St Michael and All Angels Church, Hawkshead

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St Michael and All Angels Church, Hawkshead
Hawkshead Church - - 641590.jpg
St Michael and All Angels Church, Hawkshead, from the northwest
St Michael and All Angels Church, Hawkshead is located in Cumbria
St Michael and All Angels Church, Hawkshead
St Michael and All Angels Church, Hawkshead
Location in Cumbria
Coordinates: 54°22′26″N 2°59′56″W / 54.3739°N 2.9990°W / 54.3739; -2.9990
OS grid referenceSD 352 981
LocationHawkshead, Cumbria
WebsiteSt Michael, Hawkshead
StatusParish church
Functional statusActive
Heritage designationGrade I
Designated22 March 1970
Architectural typeChurch
StyleGothic, Gothic Revival
MaterialsStone, slate roofs
ParishHawkshead with Low Wray
ArchdeaconryWestmorland and Furness
Vicar(s)Revd John Dixon
Assistant priest(s)Revd Dr Nick Hallam

St Michael and All Angels Church is in the village of Hawkshead, Cumbria, England. It is an active Anglican parish church in the deanery of Windermere, the archdeaconry of Westmorland and Furness, and the diocese of Carlisle.[1] Its benefice is united with those of four local parishes to form the Benefice of Hawkshead with Low Wray and Sawrey and Rusland and Satterthwaite.[2] The church is recorded in the National Heritage List for England as a designated Grade I listed building.[3] Hyde and Pevsner, in the Buildings of England series, describe it as being "one of the best Lake District churches".[4]


A chapel existed on the site in the 12th century, which was extended to the length of the present church in about 1300. The north and south aisles were added in 1500. In 1578 its status was raised from being a chapelry that of a parish; credit for this has been given to Edwin Sandys, who was born in the village, and who became Archbishop of York. The roof of the nave was raised in 1585, and the clerestory was created.[5] In about 1793 a vestry and hearse house were built.[3] In 1680 James Addison, from the village of Hornby in the Lune Valley, was commissioned to clean the interior walls of the church, to paint 26 biblical texts with decorative borders, and to paint borders round the pillars and arcades. These were repainted in 1711–12 by William Mackerath, who added a list of churchwardens, and a text in local dialect near the pulpit.[5] These were restored in 1875 by William Bolton.[4] Between 1875 and the end of the century, rendering was removed from the exterior of the church, and battlements and pinnacles were added to the tower.[5] A south porch was added in 1935.[4] In 1965 a new organ was installed, which allowed the creation of a chapel dedicated to St James.[5]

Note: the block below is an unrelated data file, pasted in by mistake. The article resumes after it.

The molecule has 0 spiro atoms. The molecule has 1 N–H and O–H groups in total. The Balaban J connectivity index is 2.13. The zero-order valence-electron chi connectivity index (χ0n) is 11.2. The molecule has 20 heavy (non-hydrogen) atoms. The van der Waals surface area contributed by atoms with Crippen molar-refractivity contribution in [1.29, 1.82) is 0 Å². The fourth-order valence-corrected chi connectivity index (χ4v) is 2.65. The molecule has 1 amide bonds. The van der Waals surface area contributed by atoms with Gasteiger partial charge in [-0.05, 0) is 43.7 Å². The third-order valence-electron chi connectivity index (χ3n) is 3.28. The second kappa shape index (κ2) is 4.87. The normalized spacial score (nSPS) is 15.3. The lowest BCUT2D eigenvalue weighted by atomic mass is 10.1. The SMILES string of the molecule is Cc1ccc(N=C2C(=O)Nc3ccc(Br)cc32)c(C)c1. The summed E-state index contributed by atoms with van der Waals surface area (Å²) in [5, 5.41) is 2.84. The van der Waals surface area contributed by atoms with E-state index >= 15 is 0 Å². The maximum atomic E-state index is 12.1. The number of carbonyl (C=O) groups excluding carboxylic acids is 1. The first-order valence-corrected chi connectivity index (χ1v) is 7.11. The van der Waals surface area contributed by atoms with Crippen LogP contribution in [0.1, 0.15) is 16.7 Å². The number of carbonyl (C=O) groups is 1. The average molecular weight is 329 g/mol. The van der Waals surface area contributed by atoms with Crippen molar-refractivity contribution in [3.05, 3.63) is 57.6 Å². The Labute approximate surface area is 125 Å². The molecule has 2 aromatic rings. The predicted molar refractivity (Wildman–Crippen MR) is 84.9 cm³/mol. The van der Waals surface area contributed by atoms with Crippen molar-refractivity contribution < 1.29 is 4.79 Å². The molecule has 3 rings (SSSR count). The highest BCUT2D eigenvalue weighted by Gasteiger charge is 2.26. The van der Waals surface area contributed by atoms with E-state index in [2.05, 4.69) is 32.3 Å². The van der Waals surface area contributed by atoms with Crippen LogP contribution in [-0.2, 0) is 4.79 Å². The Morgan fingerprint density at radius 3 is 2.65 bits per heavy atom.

The church is constructed in rubble stone with a slate roof.[3] Its plan consists of a nave and chancel without any division, north and south aisles and chapels, a northwest vestry, a south porch, and a west tower.[3][4] On the west side of the tower is a doorway with a two-light window above. On the south side is a small window and a clock face. The bell openings are louvred with straight heads, and the parapet is embattled with corner pinnacles. The vestry has three-light mullioned windows, and along the side of the north aisle are similar windows. The north (Sandys) chapel has a three-light east window, a five-light north window and a doorway above which are the Sandys arms and the date 1578. On each side of the clerestory are four three-light windows. The east window of the chancel has five lights containing Perpendicular tracery. Along the side of the south aisle are three windows of two and three lights. On the side of the south chapel are a doorway converted into a window, and a two-light window; its east window has three lights.[3]


The interior of the church is thickly whitewashed.[4] The five-bay arcades consist of segmental arches carried on round piers, without capitals or bases. The wall paintings are still present.[3] In the north chapel is the chest tomb dated 1578 of the parents of Archbishop Sandys, with recumbent effigies. On the west wall of the church are elaborate monuments moved from St Dionis Backchurch, London, when it was demolished in 1878. The stained glass in the east window dated 1894 is by Hardman, and in the windows on the south side of the church, dating from between 1884 and 1901, are by H. W. Lonsdale.[4] The two-manual pipe organ by Rushworth and Dreaper of Liverpool was installed in 1965, replacing an earlier organ.[6] There is a ring of eight bells. Five of these were cast in 1765 by James Harrison I, one dating from 1810 is possibly by John Stevenson, and the other two were cast by John Taylor in 1958.[7]

External features[edit]

In the churchyard is a sundial carrying a plate dated 1693, which is listed at Grade II.[8]

See also[edit]


  1. ^ St Michael & All Angels, Hawkshead, Church of England, retrieved 10 August 2012
  2. ^ The Benefice of Hawkshead with Low Wray and Sawrey and Rusland and Satterthwaite, Benefice of Hawkshead with Low Wray and Sawrey and Rusland and Satterthwaite, retrieved 10 August 2012
  3. ^ a b c d e f Historic England, "Church of St Michael and All Angels, Hawkshead (1087259)", National Heritage List for England, retrieved 10 August 2012
  4. ^ a b c d e f Hyde, Matthew; Pevsner, Nikolaus (2010) [1967], Cumbria, The Buildings of England, New Haven and London: Yale University Press, pp. 398–399, ISBN 978-0-300-12663-1
  5. ^ a b c d A Bit of History, Benefice of Hawkshead with Low Wray and Sawrey and Rusland and Satterthwaite, retrieved 10 August 2012
  6. ^ Lancashire (Cumbria), Hawkshead, St. Michael and All Angels, The Square (N01612), British Institute of Organ Studies, retrieved 10 August 2012
  7. ^ Hawkshead, S Michael, Dove's Guide for Church Bell Ringers, retrieved 10 August 2012
  8. ^ Historic England, "Sundial approx 20 metres north of St Michael's Church, Hawkshead (1323792)", National Heritage List for England, retrieved 10 August 2012

External links[edit]